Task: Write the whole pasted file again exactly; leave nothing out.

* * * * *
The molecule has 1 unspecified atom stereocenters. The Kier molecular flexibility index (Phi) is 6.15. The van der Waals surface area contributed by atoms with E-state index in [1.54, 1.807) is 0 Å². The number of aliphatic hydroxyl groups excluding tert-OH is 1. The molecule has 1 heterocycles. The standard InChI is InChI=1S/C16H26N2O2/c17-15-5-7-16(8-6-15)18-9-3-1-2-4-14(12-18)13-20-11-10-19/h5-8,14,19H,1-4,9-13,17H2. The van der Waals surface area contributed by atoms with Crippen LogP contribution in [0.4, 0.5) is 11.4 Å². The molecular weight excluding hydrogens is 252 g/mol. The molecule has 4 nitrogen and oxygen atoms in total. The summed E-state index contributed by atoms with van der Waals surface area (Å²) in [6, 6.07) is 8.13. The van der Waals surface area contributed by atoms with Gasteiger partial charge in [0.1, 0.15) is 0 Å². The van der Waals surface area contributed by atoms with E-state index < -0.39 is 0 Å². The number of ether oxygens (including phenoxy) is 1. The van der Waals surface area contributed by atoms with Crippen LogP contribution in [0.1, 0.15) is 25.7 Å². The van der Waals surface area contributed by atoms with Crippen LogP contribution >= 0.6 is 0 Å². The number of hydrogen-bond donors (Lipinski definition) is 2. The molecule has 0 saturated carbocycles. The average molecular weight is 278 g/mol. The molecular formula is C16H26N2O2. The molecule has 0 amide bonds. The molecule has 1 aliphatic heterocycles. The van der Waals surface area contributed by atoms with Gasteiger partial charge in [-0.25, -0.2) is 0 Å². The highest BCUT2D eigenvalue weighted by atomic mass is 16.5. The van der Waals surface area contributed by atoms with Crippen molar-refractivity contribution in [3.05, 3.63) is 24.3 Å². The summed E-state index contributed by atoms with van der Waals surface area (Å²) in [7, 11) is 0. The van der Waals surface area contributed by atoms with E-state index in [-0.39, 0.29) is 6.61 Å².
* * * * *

The molecule has 1 unspecified atom stereocenters. The Kier molecular flexibility index (Phi) is 6.15. The van der Waals surface area contributed by atoms with E-state index in [1.54, 1.807) is 0 Å². The number of aliphatic hydroxyl groups excluding tert-OH is 1. The molecule has 1 heterocycles. The standard InChI is InChI=1S/C16H26N2O2/c17-15-5-7-16(8-6-15)18-9-3-1-2-4-14(12-18)13-20-11-10-19/h5-8,14,19H,1-4,9-13,17H2. The van der Waals surface area contributed by atoms with Crippen LogP contribution in [0.4, 0.5) is 11.4 Å². The molecular weight excluding hydrogens is 252 g/mol. The molecule has 4 nitrogen and oxygen atoms in total. The summed E-state index contributed by atoms with van der Waals surface area (Å²) in [6, 6.07) is 8.13. The van der Waals surface area contributed by atoms with Gasteiger partial charge in [0.1, 0.15) is 0 Å². The van der Waals surface area contributed by atoms with E-state index < -0.39 is 0 Å². The number of ether oxygens (including phenoxy) is 1. The van der Waals surface area contributed by atoms with Crippen LogP contribution in [0.1, 0.15) is 25.7 Å². The van der Waals surface area contributed by atoms with Crippen LogP contribution >= 0.6 is 0 Å². The number of hydrogen-bond donors (Lipinski definition) is 2. The molecule has 0 saturated carbocycles. The average molecular weight is 278 g/mol. The molecular formula is C16H26N2O2. The molecule has 0 amide bonds. The molecule has 1 aliphatic heterocycles. The van der Waals surface area contributed by atoms with Gasteiger partial charge in [-0.25, -0.2) is 0 Å². The highest BCUT2D eigenvalue weighted by atomic mass is 16.5. The van der Waals surface area contributed by atoms with Crippen molar-refractivity contribution in [3.05, 3.63) is 24.3 Å². The summed E-state index contributed by atoms with van der Waals surface area (Å²) in [7, 11) is 0. The van der Waals surface area contributed by atoms with E-state index in [-0.39, 0.29) is 6.61 Å².